TRENTON – According to an annual, national report released today, New Jersey is the fifth most expensive state for renters. The report, Out of Reach, was jointly released by the National Low Income Housing Coalition (NLIHC), a research and advocacy organization dedicated solely to achieving affordable and decent homes for the lowest income people, and the Housing and Community Development Network of New Jersey (the Network).
In order to afford a modest two-bedroom home in the Garden State, a family must earn an hourly wage of $28.86, far more than the state’s average hourly wage of $18.68 or the current $8.85 minimum wage. That means, at the mean wage, an individual would have to work 62 hours a week to afford a two-bedroom apartment at Fair Market Rent (FMR) or 130 hours per week for a minimum wage worker.
“The latest numbers show what advocates and community leaders already know: New Jersey residents are working harder and longer to provide homes for their families,” said Staci Berger, president and chief executive officer of the Network. “For the first time in a decade, our elected officials have an opportunity to invest in affordable homes by fully supporting the Housing Trust Fund. The state budget should not divert a penny from the Fund, but fully invest in making New Jersey a place everyone can afford to call home.”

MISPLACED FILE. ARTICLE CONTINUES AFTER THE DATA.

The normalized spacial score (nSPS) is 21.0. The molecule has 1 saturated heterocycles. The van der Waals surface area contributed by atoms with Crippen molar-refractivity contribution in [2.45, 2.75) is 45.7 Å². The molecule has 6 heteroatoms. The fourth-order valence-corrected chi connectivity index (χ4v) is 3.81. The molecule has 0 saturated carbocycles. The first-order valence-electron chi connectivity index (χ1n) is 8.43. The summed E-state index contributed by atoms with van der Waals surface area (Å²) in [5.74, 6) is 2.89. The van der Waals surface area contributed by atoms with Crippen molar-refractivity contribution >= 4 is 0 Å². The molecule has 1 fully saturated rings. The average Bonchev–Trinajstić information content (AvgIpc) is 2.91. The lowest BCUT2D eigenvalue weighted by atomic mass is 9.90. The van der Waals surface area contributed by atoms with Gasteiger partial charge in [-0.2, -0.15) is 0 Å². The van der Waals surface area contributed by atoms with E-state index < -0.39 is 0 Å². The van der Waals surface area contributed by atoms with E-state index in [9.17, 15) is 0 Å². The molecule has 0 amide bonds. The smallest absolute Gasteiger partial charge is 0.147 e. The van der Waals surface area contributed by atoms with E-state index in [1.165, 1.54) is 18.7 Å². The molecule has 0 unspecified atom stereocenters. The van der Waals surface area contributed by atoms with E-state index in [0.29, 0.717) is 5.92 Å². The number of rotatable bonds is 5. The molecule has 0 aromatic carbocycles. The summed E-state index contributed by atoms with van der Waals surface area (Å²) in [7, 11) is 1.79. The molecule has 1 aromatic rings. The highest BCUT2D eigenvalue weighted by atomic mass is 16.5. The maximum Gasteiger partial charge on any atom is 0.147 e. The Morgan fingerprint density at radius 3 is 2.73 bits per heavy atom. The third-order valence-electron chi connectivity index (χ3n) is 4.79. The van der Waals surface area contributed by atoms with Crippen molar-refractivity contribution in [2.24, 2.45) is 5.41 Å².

2019 marks the 30th anniversary of the report that documents the significant gap between renters’ wages and the cost of rental housing across the United States. Out of Reach reports on the Housing Wage (the hourly wage a full-time worker must earn to afford a modest and safe rental home without spending more than 30 percent of his or her income on housing costs) for all states and counties in the country. Among the 30 largest occupations in NJ, 21 pay median wages less than the housing wage. This includes teacher assistants, nursing assistants, accounting clerks, home health aides, truck drivers, security guards, janitors, food preparation workers, receptionists, cashiers and others.
“People who are the backbone of our economy are struggling to keep a roof over their head,” said John Restrepo, Network board chair and director of housing and community development for Garden State Episcopal Community Development Corporation. “Investments on the state and federal level to create more affordable homes are crucial because our economy cannot thrive if people can’t afford to make ends meet.”
Housing advocates are urging NJ legislators to support Governor Murphy’s proposed state budget which includes fully funding the Affordable Housing Trust Fund. The Network is also a state partner for the Opportunity Starts at Home Campaign which aims to increase federal investments in proven solutions to make homes affordable to low-income people.